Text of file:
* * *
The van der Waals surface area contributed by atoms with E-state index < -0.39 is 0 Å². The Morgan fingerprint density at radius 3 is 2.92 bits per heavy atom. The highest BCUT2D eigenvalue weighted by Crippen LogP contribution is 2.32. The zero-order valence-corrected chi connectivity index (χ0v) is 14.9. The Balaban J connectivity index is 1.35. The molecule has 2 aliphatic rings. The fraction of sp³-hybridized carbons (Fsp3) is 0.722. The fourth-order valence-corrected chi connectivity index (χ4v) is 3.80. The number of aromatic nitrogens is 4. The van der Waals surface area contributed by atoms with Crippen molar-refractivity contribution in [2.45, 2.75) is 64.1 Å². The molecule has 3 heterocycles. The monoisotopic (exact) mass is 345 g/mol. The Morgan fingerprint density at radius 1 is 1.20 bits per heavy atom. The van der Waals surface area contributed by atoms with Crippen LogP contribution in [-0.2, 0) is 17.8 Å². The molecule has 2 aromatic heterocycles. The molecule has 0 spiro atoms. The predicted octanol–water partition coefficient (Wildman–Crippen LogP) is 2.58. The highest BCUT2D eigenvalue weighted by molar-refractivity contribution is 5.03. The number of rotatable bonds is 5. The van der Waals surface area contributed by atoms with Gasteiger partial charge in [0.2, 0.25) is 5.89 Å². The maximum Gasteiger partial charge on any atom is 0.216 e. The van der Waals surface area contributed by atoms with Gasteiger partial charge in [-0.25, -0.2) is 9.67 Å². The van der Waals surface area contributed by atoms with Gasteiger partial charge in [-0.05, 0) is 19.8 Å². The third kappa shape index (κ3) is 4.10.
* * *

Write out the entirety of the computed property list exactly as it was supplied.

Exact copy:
The van der Waals surface area contributed by atoms with E-state index < -0.39 is 0 Å². The Morgan fingerprint density at radius 3 is 2.92 bits per heavy atom. The highest BCUT2D eigenvalue weighted by Crippen LogP contribution is 2.32. The zero-order valence-corrected chi connectivity index (χ0v) is 14.9. The Balaban J connectivity index is 1.35. The molecule has 2 aliphatic rings. The fraction of sp³-hybridized carbons (Fsp3) is 0.722. The fourth-order valence-corrected chi connectivity index (χ4v) is 3.80. The number of aromatic nitrogens is 4. The van der Waals surface area contributed by atoms with Crippen molar-refractivity contribution in [2.45, 2.75) is 64.1 Å². The molecule has 3 heterocycles. The monoisotopic (exact) mass is 345 g/mol. The Morgan fingerprint density at radius 1 is 1.20 bits per heavy atom. The van der Waals surface area contributed by atoms with Crippen LogP contribution in [-0.2, 0) is 17.8 Å². The molecule has 2 aromatic heterocycles. The molecule has 0 spiro atoms. The predicted octanol–water partition coefficient (Wildman–Crippen LogP) is 2.58. The highest BCUT2D eigenvalue weighted by molar-refractivity contribution is 5.03. The number of rotatable bonds is 5. The van der Waals surface area contributed by atoms with Gasteiger partial charge in [0.2, 0.25) is 5.89 Å². The maximum Gasteiger partial charge on any atom is 0.216 e. The van der Waals surface area contributed by atoms with Gasteiger partial charge in [-0.25, -0.2) is 9.67 Å². The van der Waals surface area contributed by atoms with Gasteiger partial charge in [-0.05, 0) is 19.8 Å². The third kappa shape index (κ3) is 4.10.